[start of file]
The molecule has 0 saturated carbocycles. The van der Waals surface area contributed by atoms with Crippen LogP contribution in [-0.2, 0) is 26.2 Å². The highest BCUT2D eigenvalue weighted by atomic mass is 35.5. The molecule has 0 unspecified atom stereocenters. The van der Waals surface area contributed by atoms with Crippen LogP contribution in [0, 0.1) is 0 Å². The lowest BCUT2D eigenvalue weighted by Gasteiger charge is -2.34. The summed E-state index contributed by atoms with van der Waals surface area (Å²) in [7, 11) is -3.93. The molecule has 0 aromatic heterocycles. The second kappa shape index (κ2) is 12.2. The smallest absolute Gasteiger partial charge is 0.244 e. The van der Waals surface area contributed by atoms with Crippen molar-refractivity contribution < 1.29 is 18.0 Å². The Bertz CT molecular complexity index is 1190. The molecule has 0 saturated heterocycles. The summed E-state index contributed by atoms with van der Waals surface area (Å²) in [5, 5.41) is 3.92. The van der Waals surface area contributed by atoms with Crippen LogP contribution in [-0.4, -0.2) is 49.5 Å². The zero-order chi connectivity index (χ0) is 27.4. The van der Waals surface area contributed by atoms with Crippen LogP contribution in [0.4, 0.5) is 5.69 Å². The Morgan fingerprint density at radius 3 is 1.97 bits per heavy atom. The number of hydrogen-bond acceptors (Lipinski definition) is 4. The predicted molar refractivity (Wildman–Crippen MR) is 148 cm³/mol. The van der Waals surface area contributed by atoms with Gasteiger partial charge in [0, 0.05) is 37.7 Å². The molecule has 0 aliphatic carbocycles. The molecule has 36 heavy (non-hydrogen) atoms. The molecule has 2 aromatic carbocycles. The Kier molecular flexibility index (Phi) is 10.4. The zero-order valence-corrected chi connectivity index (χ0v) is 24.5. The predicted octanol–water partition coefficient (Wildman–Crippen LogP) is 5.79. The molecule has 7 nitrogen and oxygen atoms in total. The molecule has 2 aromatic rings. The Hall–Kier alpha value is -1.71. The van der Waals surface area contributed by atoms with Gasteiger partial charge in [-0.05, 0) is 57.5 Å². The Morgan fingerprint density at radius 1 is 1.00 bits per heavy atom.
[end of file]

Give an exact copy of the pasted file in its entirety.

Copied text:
The molecule has 0 saturated carbocycles. The van der Waals surface area contributed by atoms with Crippen LogP contribution in [-0.2, 0) is 26.2 Å². The highest BCUT2D eigenvalue weighted by atomic mass is 35.5. The molecule has 0 unspecified atom stereocenters. The van der Waals surface area contributed by atoms with Crippen LogP contribution in [0, 0.1) is 0 Å². The lowest BCUT2D eigenvalue weighted by Gasteiger charge is -2.34. The summed E-state index contributed by atoms with van der Waals surface area (Å²) in [7, 11) is -3.93. The molecule has 0 aromatic heterocycles. The second kappa shape index (κ2) is 12.2. The smallest absolute Gasteiger partial charge is 0.244 e. The van der Waals surface area contributed by atoms with Crippen molar-refractivity contribution < 1.29 is 18.0 Å². The Bertz CT molecular complexity index is 1190. The molecule has 0 saturated heterocycles. The summed E-state index contributed by atoms with van der Waals surface area (Å²) in [5, 5.41) is 3.92. The van der Waals surface area contributed by atoms with Crippen LogP contribution in [-0.4, -0.2) is 49.5 Å². The zero-order chi connectivity index (χ0) is 27.4. The van der Waals surface area contributed by atoms with Crippen LogP contribution in [0.4, 0.5) is 5.69 Å². The Morgan fingerprint density at radius 3 is 1.97 bits per heavy atom. The number of hydrogen-bond acceptors (Lipinski definition) is 4. The predicted molar refractivity (Wildman–Crippen MR) is 148 cm³/mol. The van der Waals surface area contributed by atoms with Gasteiger partial charge in [0, 0.05) is 37.7 Å². The molecule has 0 aliphatic carbocycles. The molecule has 36 heavy (non-hydrogen) atoms. The molecule has 2 aromatic carbocycles. The Kier molecular flexibility index (Phi) is 10.4. The zero-order valence-corrected chi connectivity index (χ0v) is 24.5. The predicted octanol–water partition coefficient (Wildman–Crippen LogP) is 5.79. The molecule has 7 nitrogen and oxygen atoms in total. The molecule has 2 aromatic rings. The Hall–Kier alpha value is -1.71. The van der Waals surface area contributed by atoms with Gasteiger partial charge in [-0.05, 0) is 57.5 Å². The Morgan fingerprint density at radius 1 is 1.00 bits per heavy atom.